Quite often I create financial plans for people with excessive debt. Mortgage debt is typically the largest form of debt that I see, but student loans are certainly catching up. Auto loans and credit card debt are also very common.
During my conversations with people that carry excessive debt, we typically talk about their budget, and potential areas where they can save money.
When you carry debt, a tight budget is even more important because every dollar you spend costs you more than a dollar.
My reasoning is as follows: Let’s say that over the course of a year you spend $1200 at restaurants, where instead you could have eaten the same number of meals at home for $200. How much additional money did it cost the individual to go out to eat? The additional cost was $1000, correct?
If the individual has debt, the calculation isn’t that easy. What if instead of eating out, you ate at home, and paid the $1000 towards your credit card debt that carries finance charges of 10% per year? Now, it should become more clear: The act of eating out instead of at home, not only cost you $1000, but $1000×110%, or $1100.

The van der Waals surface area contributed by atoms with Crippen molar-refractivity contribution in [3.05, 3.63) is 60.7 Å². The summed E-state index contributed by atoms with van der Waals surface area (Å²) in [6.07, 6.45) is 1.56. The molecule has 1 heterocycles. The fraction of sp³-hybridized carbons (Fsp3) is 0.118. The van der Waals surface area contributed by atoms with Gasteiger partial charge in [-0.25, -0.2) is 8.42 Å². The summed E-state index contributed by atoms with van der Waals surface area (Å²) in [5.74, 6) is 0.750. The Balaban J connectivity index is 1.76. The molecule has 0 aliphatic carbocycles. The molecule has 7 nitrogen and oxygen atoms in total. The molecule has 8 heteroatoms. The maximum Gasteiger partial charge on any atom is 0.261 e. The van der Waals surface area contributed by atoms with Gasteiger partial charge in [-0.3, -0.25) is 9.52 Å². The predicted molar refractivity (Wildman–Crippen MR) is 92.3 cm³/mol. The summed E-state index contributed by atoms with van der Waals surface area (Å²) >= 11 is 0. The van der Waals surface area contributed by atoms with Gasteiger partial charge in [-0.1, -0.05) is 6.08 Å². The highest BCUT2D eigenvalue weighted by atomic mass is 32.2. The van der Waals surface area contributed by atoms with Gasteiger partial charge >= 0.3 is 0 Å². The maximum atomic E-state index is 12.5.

When you have debt it’s almost as if everything you spend money on costs more.
Next, let’s say you own an old boat that is worth $1000 that sits in your back yard for 365 days per year. Does it cost you anything to store in your back yard? Most people would say no. If you have credit card debt with finance charges of 10% per year, I’d say that boat ‘costs’ you $100 per year. The calculation is the same: If you sold the boat for $1000, and used the proceeds to pay off your credit card debt, you would save $100 per year in finance charges, so the unused boat sitting in your back yard costs you $100 per year.
With these two simple examples, I hope to have shown that when you have debt, it makes everything you spend money on, and even your assets more expensive.